Today, many works of prose tends to use a style of expression that tends to mimic the general language used by the modern reader. This kind of style is most prevalent among what can be referred to as works of "general" or "popular" fiction, which are read for their ability to entertain. The Twilight or Stephanie Plum novels come to mind as examples.
For novels such as these, a phrase like "the silver pepper of the stars" would certainly appear out of place at best, or even pretentious at worst.
On the other hand, there are also genres that seek to serve a slightly more intellectual audience. These works are based not only on entertaining plot lines, but also on a somewhat deeper interaction between character, plot, and the resulting growth, destruction, or combination of these. Many of the novels we consider "classic" today take this shape. For the modern reader, works written during the early 20th century appear to be particularly accessible within this genre.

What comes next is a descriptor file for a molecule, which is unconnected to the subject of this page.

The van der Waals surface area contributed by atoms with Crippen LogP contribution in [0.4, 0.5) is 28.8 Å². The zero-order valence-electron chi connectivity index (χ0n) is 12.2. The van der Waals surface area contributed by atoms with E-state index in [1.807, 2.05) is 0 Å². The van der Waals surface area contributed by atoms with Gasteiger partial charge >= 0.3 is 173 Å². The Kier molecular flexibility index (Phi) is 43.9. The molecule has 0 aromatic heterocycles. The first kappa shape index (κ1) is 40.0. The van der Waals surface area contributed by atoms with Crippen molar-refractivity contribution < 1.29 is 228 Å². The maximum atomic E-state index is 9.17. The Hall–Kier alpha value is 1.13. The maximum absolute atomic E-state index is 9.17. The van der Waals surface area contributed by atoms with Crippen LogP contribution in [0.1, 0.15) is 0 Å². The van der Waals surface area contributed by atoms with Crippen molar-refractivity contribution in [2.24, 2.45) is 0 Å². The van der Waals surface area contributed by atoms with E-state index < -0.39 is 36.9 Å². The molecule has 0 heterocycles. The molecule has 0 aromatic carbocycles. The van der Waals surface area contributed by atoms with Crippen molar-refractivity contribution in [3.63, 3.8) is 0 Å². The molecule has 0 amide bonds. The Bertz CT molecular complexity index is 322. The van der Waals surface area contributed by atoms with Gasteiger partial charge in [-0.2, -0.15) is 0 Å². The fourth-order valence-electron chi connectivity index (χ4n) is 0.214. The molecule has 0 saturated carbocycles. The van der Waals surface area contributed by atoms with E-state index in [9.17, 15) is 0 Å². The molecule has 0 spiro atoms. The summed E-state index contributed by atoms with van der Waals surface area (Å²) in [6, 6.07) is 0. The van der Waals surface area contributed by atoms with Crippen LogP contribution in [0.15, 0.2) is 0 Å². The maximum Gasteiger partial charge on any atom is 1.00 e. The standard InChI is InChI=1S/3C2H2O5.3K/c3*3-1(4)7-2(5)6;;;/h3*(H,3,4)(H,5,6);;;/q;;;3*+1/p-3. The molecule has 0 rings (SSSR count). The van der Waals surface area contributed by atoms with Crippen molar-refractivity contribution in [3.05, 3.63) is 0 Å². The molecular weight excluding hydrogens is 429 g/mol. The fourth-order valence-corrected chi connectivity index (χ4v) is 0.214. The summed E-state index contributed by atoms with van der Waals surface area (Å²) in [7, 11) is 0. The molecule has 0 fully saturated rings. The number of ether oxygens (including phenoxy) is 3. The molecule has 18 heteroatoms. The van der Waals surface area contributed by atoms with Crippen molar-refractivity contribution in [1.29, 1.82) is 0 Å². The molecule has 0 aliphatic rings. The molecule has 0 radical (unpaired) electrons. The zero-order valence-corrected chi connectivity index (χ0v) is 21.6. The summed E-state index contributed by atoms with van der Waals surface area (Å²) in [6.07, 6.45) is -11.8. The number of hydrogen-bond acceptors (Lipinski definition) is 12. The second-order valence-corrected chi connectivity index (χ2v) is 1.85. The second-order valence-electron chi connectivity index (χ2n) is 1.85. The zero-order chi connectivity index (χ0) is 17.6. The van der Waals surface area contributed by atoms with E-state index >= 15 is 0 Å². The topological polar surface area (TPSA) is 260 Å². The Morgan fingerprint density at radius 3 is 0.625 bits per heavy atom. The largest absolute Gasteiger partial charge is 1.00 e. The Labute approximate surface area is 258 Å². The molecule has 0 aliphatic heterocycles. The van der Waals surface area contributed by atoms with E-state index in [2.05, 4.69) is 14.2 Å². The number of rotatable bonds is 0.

The linguistic style used in these words tends towards the poetic, with authors apparently effortlessly weaving imagery and sound into a work of art that is far deeper than only entertainment.
The Great Gatsby by F. Scott Fitzgerald is no exception. The "silver pepper..." phrase is by no means the sole example of its kind in the novel. Had it been so, it might have been referred to as "pretentious" or "inappropriate" or any of the other derogatory terms a reader might choose for the purpose.
In Gatsby, however, the phrase contributes to a larger work filled with similar expressions while also managing to tell an engaging, entertaining, and moving story about a man who believed that his dream was Daisy.
In fact, phrases like "anchored balloon" to describe a couch and "a loud bright night with wings beating in the trees" to describe one of Gatsby's parties keep good company with the pepper of the stars. The prevalence of these phrases contributes to the overall tone and style of the work.
Furthermore, the poetic language that Fitzgerald uses to describe Nick's observations serves a deeper purpose. It is symbolic of the apparently desirable glamor associated with Gatsby and the crowds that always surround them. The words sound beautiful, but they describe stars, which, while beautiful, are not an uncommon sight. Daisy and Gatsby and the rest of their friends are beautiful, but ultimately the novel reveals them all to be very human, just like Nick and just like the reader.
I would therefore argue that the "silver pepper of the stars" is both poetic and necessary, without which the novel would not be the rich experience it is today.